Kris Bieniewicz and her sons Josh Bieniewicz, 9, and Kyle Bieniewicz, 14, show bracelets they wear in memory of her husband and their father John Bieniewicz, who died in July after being punched while refereeing during a soccer game in Livonia, Mich. / Ryan Garza, Detroit Free Press
WESTLAND, Mich. -- After his father's death, Kyle Bieniewicz began wearing his dad's running shoes.
His younger brother, Josh, started sporting his father's sunglasses.
And bracelets honoring the 44-year-old Westland husband and father, who died after he was punched two months ago during an adult soccer game, have been permanent fixtures on both boys, ages 14 and 9, as well as their mother, Kris Bieniewicz.
"I want the kids to remember him and be proud of him as much as he was proud of them," she said.
John Bieniewicz died on July 1, days after witnesses said he was knocked unconscious while refereeing a game in Livonia, Mich., by a 36-year-old player about to be ejected.
On Saturday, a fund-raiser is being held for the Bieniewicz family. The Plymouth Whalers play the Windsor Spitfires in an exhibition hockey game, with ticket sales also benefiting the Michigan Concerns of Police Survivors, an organization that provides support to families and coworkers of law enforcement officers killed in the line of duty.
Kris Bieniewicz, 45, called the support her family has received since her husband's death overwhelming and said it shows there's "more good than bad in the world."'
Donations totaling more than $168,000 poured into a GoFundMe site, which she hopes to use to pay for college for her sons. Other fund-raisers brought in thousands more, an anonymous donor paid Josh's fourth-grade tuition at a parochial school, and the family received messages from people throughout the world.
"The community as a whole was certainly touched by his commitment to his family and outraged in what occurred," Livonia Police Chief Curtis Caid said. "It was clear that they wanted to do something to help the family."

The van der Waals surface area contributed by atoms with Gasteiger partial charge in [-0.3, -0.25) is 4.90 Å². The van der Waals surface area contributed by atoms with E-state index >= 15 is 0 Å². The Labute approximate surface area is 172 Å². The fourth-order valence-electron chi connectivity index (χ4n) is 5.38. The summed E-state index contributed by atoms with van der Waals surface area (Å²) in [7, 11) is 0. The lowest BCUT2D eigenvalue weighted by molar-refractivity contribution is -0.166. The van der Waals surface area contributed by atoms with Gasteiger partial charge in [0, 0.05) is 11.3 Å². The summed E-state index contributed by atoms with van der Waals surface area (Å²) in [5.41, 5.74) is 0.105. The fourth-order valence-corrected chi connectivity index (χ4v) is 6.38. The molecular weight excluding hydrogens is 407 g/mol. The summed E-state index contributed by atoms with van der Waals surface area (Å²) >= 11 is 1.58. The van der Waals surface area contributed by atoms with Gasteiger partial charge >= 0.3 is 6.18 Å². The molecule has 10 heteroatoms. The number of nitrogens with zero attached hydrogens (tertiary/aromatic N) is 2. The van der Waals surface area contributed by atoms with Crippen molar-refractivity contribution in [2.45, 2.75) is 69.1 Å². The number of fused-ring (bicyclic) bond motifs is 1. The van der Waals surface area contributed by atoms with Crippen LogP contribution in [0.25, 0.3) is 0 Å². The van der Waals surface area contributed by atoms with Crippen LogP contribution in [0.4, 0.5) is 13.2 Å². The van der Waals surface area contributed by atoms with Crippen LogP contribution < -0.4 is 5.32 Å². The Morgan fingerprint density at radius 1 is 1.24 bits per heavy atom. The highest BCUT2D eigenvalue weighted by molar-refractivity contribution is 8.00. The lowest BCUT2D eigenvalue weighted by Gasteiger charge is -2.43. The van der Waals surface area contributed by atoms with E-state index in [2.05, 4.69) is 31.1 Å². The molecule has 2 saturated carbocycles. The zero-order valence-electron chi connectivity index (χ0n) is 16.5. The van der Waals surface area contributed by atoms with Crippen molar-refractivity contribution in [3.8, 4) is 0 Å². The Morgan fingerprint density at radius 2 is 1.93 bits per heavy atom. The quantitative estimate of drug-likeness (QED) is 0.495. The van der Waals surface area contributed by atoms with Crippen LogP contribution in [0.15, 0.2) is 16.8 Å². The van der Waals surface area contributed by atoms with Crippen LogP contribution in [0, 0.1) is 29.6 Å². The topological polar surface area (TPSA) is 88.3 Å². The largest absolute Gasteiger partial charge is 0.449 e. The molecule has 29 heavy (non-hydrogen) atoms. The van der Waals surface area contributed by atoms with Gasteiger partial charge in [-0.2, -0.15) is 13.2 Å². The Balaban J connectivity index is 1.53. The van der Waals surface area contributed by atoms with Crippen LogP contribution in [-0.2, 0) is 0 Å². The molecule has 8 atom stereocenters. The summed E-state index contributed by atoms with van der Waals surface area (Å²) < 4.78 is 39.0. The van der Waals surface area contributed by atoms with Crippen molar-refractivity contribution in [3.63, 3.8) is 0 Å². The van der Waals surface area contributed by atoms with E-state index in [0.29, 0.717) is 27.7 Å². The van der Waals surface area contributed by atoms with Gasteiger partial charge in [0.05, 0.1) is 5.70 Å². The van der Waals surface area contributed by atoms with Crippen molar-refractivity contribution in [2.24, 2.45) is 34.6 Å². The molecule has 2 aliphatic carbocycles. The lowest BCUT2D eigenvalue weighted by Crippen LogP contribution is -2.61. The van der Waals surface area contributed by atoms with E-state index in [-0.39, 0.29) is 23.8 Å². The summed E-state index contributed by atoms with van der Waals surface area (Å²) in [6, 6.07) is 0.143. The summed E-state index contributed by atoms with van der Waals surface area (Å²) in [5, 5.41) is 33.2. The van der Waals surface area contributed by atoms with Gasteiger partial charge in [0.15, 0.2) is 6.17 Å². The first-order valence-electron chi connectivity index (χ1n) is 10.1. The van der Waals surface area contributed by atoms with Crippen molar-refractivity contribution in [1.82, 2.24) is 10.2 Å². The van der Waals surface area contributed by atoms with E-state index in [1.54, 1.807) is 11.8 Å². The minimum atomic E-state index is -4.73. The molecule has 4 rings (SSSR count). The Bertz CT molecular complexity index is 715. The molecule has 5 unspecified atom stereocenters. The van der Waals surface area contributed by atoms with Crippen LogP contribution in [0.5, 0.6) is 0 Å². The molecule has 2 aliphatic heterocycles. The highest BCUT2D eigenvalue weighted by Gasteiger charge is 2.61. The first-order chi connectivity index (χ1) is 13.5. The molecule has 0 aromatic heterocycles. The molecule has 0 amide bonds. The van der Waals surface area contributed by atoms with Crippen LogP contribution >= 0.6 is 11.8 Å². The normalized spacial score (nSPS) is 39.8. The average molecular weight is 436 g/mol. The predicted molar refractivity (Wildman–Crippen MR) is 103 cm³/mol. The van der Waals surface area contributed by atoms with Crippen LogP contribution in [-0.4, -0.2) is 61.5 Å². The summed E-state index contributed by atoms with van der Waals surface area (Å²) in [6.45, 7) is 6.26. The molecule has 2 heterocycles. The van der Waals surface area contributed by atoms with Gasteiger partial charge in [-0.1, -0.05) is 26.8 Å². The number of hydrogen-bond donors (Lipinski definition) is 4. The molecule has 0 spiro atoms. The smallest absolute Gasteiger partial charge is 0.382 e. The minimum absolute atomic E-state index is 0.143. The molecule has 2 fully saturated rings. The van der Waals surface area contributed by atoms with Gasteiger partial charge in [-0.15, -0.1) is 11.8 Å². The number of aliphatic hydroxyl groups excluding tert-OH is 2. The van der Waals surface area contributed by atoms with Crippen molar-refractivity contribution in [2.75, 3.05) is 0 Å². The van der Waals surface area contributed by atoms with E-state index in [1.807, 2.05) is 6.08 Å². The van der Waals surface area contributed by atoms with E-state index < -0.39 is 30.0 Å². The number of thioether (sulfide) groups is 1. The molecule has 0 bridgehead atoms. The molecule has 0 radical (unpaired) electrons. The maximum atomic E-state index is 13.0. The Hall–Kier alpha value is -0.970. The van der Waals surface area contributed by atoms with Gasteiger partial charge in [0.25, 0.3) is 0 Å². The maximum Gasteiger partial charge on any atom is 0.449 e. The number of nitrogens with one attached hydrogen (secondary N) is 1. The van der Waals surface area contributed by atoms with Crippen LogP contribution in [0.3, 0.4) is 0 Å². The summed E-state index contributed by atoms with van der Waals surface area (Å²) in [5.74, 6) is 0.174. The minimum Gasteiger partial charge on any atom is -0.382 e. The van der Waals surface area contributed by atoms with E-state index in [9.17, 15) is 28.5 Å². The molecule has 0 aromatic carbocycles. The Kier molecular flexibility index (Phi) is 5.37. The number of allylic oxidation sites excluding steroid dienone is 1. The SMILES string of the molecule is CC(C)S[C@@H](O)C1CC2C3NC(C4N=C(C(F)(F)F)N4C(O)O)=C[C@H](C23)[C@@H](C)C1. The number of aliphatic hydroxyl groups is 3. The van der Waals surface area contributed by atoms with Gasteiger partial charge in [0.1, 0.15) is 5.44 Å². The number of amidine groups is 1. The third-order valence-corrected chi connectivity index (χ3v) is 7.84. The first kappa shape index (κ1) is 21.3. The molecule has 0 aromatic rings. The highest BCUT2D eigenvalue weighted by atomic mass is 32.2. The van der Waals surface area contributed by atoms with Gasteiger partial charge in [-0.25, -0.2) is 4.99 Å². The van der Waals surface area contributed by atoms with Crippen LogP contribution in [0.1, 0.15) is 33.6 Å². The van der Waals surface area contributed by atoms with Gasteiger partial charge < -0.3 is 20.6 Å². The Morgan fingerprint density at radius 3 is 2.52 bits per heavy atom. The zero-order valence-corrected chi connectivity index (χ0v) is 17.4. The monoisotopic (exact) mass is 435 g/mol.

The Bieniewicz family will be introduced at the game Saturday, a moment of silence is planned, and there will be a ceremonial puck drop, said Denise Ronayne, director of sales and marketing for the team.
"It's just a great way to start the game and have everybody in the right mind-set for exactly why we're here," she said.
Hard to comprehend
The morning of June 29 started out like many others: John left the house to referee. He worked several games a week on top of his job at the pediatric chronic dialysis unit at C.S. Mott Children's Hospital in Ann Arbor to bring in extra money for his family.
When Kris Bieniewicz returned home from church that Sunday, she thought she might find her husband at home already, but he wasn't there.
Then the phone rang. The caller ID said Livonia Police Department.
An officer explained John had been seriously hurt at the soccer field and a helicopter would be transporting him to Detroit Receiving Hospital.
"I couldn't breathe," his wife recalled.
She made it to the hospital before the helicopter. There, a detective told her that John had been punched during the game, she said.